"The bond [Flacco and Pitta] had was on and off the field," Dickson said. "They eat breakfast and [do almost] everything together.
"So, I'm not going to stalk Joe and follow him around, but I'm going to be right in his pocket."
JOEY P'S TRIVIA TIME ANSWER: Here's the question we asked you earlier this afternoon:
When one considers how consistent the Ravens have been in recent years, one would think that a 10-win season would automatically guarantee the team a playoff berth.
But during the 2003, 2005, 2010 and 2012 seasons, 13 teams posted at least 10 wins apiece, meaning that one of them missed the playoffs each time.
Can you name the teams that missed the playoffs each of those years, despite getting 10 or more wins?
Last season, the Ravens posted 10 wins, but won the AFC North division only because of a better divisional record than the Cincinnati Bengals. That's how fine the line is between evaluating a season as either successful or underachieving.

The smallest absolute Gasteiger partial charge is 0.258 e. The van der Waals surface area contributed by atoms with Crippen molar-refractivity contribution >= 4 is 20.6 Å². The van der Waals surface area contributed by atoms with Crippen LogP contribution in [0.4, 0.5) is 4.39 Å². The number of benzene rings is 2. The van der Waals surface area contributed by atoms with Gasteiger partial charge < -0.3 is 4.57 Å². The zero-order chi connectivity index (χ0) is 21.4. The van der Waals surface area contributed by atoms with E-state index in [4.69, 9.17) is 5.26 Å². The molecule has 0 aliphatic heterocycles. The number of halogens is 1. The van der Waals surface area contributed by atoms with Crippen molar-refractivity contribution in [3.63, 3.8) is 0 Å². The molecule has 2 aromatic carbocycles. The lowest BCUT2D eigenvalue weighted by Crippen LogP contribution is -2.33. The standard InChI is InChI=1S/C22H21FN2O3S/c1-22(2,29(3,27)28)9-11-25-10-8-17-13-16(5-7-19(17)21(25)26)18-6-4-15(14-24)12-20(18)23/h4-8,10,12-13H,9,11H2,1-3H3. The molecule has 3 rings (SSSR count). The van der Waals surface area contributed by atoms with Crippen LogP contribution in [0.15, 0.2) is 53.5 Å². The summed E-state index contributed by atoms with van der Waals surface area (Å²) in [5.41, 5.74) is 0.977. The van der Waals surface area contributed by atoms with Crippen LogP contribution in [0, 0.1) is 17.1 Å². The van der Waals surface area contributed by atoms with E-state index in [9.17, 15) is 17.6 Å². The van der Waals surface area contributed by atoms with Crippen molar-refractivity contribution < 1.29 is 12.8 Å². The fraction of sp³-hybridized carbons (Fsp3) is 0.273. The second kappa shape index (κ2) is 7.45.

The Ravens and Bengals were both 10-6, but so were the Chicago Bears, who did not play in the postseason despite allowing the second-fewest points in the league (277), just four fewer than the NFC champion San Francisco 49ers.
In 2010, a freak scenario played out, with two 10-win teams -- the New York Giants and Tampa Bay -- missing out on the postseason despite their records.
That's partially because Seattle won the NFC West at 7-9, but also because the three-team wild-card tiebreaker went all the way to the fifth and final scenario (strength of victory), giving the Green Bay Packers, the eventual Super Bowl champions, the sixth and final NFC seed. The teams Green Bay beat combined for a .475 win percentage, while the Giants' beaten foes accrued a .400 rate; the Bucs were next at .344.
In 2005, Kansas City was the odd team out, but its 10-6 record was no match for Denver's AFC West-leading 13-3 mark or Pittsburgh's 11-5 record, which earned the Steelers the sixth seed. The Steelers went on to win the Super Bowl.
Two years before that, the Miami Dolphins went 10-6, recording the same mark as the North division champion Ravens. But the Dolphins were not only four games behind East champion New England, their 7-5 conference record wasn't good enough to win the tiebreaker against Denver (9-3).
Posted July 29, 2013